As even a casual reader of Watch Report, you likely know that we have reviewed quite a few of the options and brands in the very popular independent dive watch scene. While we always strive to bring you interesting and original watches many of the offerings in the indie dive watch market are heavily derivative of other brands or they are simply too boring to write about. This is exactly what I thought when I first saw a photo of the Armida A1 diver, it looked like a straightforward pseudo-clone of the Marathon SAR series and, in all honesty, I wrote it off as looking bland and unimaginative. In the weeks preceding that snap judgement I saw more photos and read the opinions of the first few owners, all of whom seemed to be in love with this chunky, military inspired dive watch with is almost laughably domed crystal. Armida was kind enough to put a loaner A1 in the mail and after about ten minutes with it on wrist, I understood why owners were so happy to have one for themselves. While the styling may be derivative, the effect and wrist presence of the Armida A1 is anything but.

  •  45 x 19mm
  • 50mm L2L
  • 24mm Lugs
  • ETA 2824-2 Automatic movement
  • Double domed sapphire crystal with AR
  • 120 click lumed bezel
  • Auto HEV
  • 1000m/3300ft WR

The A1 is a beast, with it’s case measuring 45mm across and, when including its domed crystal, 19mm tall. Its lug to lug measurement of 50mm makes it a wearable size for many wrists but it definitely stood out on my 7.5 inch wrist. You will need to wear a t-shirt or roll up your sleeves as the height and weight of the A1 are very much noticeable. What isn’t noticeable are some of the short comings generally felt when wearing a large heavy dive watch on a smaller wrist. The case edges do not dig into your wrist, or the back of your hands thanks to a very intelligent case design that has the lower edges cut away. The Armida A1 is surprisingly comfortable for a watch of its size and the included rubber strap is easy to wear and makes this 1000m diver much more practical for those wanting to make it their daily wearer.

When it comes to the bezel and dial design, “oversized” does not accurately describe the Armida design ethic. The A1 is like a Marathon SAR on steroids, anything that is meant to be read could easily be done so from across the room. The bezel is a 120 click design but features excellent grip and a click-positive feel that makes operation easy and accuracy assured. The A1 is powered by a swiss ETA 2824-2 automatic movement that is manipulated by the oversized crown at four o’clock. The loaner from Armida has been steadily running at a range of -7 to +2 seconds a day which is well within the operating range of the A1’s movement. The small date aperture, which is adjacent to four o’clock, features white text on a black background which is preferred for date features that don’t take the place of a dial marker.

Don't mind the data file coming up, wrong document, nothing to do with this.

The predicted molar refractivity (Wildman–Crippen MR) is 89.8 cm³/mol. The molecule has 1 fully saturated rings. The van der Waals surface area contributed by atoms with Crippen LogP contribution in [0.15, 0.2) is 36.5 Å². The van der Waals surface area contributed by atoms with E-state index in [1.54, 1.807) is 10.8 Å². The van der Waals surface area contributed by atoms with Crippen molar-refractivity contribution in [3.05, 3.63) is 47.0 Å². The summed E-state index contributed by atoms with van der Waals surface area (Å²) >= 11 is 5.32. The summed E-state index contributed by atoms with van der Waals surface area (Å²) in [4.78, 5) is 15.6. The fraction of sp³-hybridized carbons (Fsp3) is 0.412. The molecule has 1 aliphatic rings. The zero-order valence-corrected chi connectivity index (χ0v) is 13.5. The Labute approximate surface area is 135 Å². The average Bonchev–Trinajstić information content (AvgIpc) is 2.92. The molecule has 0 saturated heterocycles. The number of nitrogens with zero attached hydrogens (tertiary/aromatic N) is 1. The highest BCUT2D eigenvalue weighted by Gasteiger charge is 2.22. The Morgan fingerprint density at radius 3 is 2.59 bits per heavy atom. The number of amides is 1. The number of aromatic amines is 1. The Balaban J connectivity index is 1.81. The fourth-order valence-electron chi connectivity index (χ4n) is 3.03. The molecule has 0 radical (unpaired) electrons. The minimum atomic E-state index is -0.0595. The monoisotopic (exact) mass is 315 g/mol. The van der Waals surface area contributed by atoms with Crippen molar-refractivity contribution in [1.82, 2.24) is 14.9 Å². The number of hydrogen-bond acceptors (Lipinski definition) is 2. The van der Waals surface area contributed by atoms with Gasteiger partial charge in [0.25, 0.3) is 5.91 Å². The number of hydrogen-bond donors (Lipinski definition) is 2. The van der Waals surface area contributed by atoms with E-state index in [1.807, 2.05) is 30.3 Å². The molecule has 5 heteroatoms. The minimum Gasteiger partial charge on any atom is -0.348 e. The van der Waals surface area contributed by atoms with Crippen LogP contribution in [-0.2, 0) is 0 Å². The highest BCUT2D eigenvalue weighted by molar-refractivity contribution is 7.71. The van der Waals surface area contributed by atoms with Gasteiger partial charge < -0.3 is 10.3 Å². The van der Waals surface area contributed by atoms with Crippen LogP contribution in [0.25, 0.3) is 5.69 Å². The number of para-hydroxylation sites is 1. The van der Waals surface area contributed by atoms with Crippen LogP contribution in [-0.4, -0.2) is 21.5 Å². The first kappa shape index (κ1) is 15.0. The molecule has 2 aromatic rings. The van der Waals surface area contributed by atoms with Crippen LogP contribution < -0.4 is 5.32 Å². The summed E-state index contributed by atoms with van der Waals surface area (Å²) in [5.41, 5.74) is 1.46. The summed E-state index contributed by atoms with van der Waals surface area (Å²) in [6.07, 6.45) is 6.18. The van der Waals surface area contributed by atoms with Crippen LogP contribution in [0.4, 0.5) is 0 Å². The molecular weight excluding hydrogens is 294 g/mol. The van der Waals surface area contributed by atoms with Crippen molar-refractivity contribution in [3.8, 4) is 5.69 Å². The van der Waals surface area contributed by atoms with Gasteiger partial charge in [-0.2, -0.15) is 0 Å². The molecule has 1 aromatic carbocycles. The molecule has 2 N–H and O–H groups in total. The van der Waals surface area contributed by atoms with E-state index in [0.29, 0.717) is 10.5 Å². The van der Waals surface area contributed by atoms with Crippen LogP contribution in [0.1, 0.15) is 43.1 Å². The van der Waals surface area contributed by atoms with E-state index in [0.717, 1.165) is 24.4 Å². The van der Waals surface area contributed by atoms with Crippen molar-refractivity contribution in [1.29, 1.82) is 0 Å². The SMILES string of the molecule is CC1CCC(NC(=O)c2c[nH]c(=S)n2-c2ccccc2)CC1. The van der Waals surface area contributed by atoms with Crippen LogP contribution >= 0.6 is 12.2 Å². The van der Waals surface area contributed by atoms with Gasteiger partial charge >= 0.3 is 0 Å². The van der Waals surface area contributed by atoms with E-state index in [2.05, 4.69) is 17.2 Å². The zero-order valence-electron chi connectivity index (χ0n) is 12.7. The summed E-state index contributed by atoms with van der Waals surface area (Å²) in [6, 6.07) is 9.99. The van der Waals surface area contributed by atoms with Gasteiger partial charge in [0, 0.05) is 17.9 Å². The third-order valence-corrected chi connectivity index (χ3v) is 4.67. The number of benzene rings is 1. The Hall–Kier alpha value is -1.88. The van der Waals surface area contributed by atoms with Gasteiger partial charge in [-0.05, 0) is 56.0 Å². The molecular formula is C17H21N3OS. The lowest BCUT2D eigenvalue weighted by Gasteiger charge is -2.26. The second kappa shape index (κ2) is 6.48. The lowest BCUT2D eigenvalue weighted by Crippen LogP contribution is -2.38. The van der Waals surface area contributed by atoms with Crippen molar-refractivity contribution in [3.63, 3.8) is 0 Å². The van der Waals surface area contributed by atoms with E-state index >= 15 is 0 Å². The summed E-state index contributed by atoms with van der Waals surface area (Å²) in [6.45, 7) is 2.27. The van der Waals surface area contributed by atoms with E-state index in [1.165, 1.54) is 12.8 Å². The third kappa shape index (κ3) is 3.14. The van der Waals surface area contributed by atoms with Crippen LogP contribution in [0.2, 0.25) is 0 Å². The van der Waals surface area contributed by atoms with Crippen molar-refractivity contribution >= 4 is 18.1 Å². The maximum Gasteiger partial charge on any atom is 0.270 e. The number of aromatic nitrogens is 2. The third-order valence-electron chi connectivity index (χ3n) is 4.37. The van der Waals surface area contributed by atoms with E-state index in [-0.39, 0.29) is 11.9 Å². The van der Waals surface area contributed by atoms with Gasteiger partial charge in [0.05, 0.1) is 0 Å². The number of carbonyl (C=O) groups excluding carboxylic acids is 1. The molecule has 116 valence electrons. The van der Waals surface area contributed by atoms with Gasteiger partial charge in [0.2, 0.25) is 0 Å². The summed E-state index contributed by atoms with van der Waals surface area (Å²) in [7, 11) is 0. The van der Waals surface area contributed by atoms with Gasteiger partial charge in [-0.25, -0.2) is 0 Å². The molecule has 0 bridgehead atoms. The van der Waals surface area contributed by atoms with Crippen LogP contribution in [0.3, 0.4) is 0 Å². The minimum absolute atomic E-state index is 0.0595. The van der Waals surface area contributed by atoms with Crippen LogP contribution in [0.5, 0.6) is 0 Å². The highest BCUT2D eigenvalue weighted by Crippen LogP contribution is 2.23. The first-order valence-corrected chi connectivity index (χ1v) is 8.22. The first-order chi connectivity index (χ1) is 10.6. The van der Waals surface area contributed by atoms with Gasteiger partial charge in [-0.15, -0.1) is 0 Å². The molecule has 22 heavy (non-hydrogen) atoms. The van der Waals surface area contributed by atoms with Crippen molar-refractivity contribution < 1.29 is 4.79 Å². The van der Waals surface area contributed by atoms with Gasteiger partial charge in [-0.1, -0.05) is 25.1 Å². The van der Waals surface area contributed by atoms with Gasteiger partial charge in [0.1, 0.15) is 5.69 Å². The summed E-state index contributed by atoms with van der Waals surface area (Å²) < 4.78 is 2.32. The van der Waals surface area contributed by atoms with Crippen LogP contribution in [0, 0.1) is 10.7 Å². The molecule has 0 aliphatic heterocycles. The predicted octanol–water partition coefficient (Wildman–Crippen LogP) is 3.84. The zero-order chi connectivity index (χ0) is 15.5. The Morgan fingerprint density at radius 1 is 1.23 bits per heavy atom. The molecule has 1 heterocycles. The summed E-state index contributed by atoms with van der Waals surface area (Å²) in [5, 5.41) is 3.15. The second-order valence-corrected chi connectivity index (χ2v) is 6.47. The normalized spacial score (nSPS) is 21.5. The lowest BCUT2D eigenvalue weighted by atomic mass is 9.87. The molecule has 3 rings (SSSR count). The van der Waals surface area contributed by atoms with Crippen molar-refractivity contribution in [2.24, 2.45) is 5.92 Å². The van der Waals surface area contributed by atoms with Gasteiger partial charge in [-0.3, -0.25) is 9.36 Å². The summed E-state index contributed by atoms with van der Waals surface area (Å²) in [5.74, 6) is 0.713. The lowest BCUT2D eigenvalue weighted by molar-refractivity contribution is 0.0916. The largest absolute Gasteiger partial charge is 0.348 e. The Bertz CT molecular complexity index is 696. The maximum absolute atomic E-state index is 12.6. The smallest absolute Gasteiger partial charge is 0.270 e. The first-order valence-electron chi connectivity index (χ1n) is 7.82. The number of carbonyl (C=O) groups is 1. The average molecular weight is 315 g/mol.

The case is a relatively simple design with straight edges, short lugs, an integrated helium escape valve, lug holes, and a solid caseback. The sapphire crystal is 3.8mm thick and, as seen in the photos, is massively domed. The crystal is going to be a polarizing feature, even with AR coating it picks up reflections from any light source. Thanks to the size of the hands and markers the watch is still completely legible even with reflections from the crystal. Generally speaking, I do not like domed crystals but this one is so dramatic that it is fun to look at and adds character to the A1. The hidden secret with the A1, as it is not at all advertised on their site, is its lume. The hands, markers and bezel glow like no other watch I have ever reviewed. The initial brightness is intense and the longevity is outstanding, quite possibly the best luminosity we have ever encountered (see photos and video).

The Armida A1 comes packaged in a plastic screw-top tube, much like a boating safety kit. Inside is a fitted foam insert that holds the watch, the rubber strap and an included nylon nato style strap for a more military feel. The rubber strap is an isofrane style that is quite comfortable and really suits the A1 thanks to its low profile and high level of flexibility.

The Armida A1 sells directly from Armida’s website for $699 which is basically the market price for an ETA 2824-2 powered indie dive watch. The $699 price tag puts the Armida in direct competition with OCEAN7, Halios, Helson, and Deep Blue, all of whom offer dive capable watches with ETA movements for a similar asking price. We think that the A1 stands up to this competition very well and Armida even offer a Miyota 8215 powered version with a flat crystal for $499 which is a great option if you don’t want the domed sapphire crystal or simply want to save a couple of hundred dollars. There is even a very cool looking pvd option for an additional $30 if you want something more stealthy. The A1 is a treat to wear, it’s large size is not cumbersome or uncomfortable as much as it is fun and boisterous. It’s excellent bezel, fun crystal and outstanding lume contribute to making the A1 an excellent option for those looking for a large and capable dive watch.

Armida Watches